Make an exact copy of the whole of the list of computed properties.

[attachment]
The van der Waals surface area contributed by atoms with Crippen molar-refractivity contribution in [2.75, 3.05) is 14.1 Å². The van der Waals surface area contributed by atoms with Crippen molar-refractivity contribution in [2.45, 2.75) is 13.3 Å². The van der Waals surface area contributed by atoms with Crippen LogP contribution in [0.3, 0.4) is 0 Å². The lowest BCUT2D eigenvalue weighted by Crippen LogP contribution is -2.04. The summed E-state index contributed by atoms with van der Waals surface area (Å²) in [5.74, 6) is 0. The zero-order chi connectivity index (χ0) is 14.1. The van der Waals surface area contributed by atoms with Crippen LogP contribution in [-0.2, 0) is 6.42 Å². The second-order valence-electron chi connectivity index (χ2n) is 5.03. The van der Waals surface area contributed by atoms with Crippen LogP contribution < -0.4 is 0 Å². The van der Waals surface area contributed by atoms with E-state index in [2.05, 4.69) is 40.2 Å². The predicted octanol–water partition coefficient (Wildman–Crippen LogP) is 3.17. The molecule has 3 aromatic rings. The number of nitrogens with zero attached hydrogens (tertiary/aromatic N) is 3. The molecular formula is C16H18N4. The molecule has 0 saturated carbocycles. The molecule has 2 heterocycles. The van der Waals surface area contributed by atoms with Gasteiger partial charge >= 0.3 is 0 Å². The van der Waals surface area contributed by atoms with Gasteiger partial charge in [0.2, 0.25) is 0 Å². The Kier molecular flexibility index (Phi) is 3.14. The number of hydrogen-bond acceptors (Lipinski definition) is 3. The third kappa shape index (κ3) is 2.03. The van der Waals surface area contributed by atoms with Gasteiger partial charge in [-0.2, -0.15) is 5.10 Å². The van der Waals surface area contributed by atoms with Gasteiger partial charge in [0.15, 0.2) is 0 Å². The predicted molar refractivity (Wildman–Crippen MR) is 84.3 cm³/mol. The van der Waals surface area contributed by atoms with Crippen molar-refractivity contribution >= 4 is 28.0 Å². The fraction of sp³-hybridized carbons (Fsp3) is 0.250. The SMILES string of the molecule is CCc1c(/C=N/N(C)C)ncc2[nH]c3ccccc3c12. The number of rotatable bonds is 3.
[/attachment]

The van der Waals surface area contributed by atoms with Crippen molar-refractivity contribution in [2.75, 3.05) is 14.1 Å². The van der Waals surface area contributed by atoms with Crippen molar-refractivity contribution in [2.45, 2.75) is 13.3 Å². The van der Waals surface area contributed by atoms with Crippen LogP contribution in [0.3, 0.4) is 0 Å². The lowest BCUT2D eigenvalue weighted by Crippen LogP contribution is -2.04. The summed E-state index contributed by atoms with van der Waals surface area (Å²) in [5.74, 6) is 0. The zero-order chi connectivity index (χ0) is 14.1. The van der Waals surface area contributed by atoms with Crippen LogP contribution in [-0.2, 0) is 6.42 Å². The second-order valence-electron chi connectivity index (χ2n) is 5.03. The van der Waals surface area contributed by atoms with Crippen LogP contribution < -0.4 is 0 Å². The van der Waals surface area contributed by atoms with E-state index in [2.05, 4.69) is 40.2 Å². The predicted octanol–water partition coefficient (Wildman–Crippen LogP) is 3.17. The molecule has 3 aromatic rings. The number of nitrogens with zero attached hydrogens (tertiary/aromatic N) is 3. The molecular formula is C16H18N4. The molecule has 0 saturated carbocycles. The molecule has 2 heterocycles. The van der Waals surface area contributed by atoms with Gasteiger partial charge >= 0.3 is 0 Å². The van der Waals surface area contributed by atoms with Gasteiger partial charge in [0.2, 0.25) is 0 Å². The Kier molecular flexibility index (Phi) is 3.14. The number of hydrogen-bond acceptors (Lipinski definition) is 3. The third kappa shape index (κ3) is 2.03. The van der Waals surface area contributed by atoms with Gasteiger partial charge in [-0.2, -0.15) is 5.10 Å². The van der Waals surface area contributed by atoms with Gasteiger partial charge in [0.15, 0.2) is 0 Å². The predicted molar refractivity (Wildman–Crippen MR) is 84.3 cm³/mol. The van der Waals surface area contributed by atoms with Crippen molar-refractivity contribution >= 4 is 28.0 Å². The fraction of sp³-hybridized carbons (Fsp3) is 0.250. The SMILES string of the molecule is CCc1c(/C=N/N(C)C)ncc2[nH]c3ccccc3c12. The number of rotatable bonds is 3.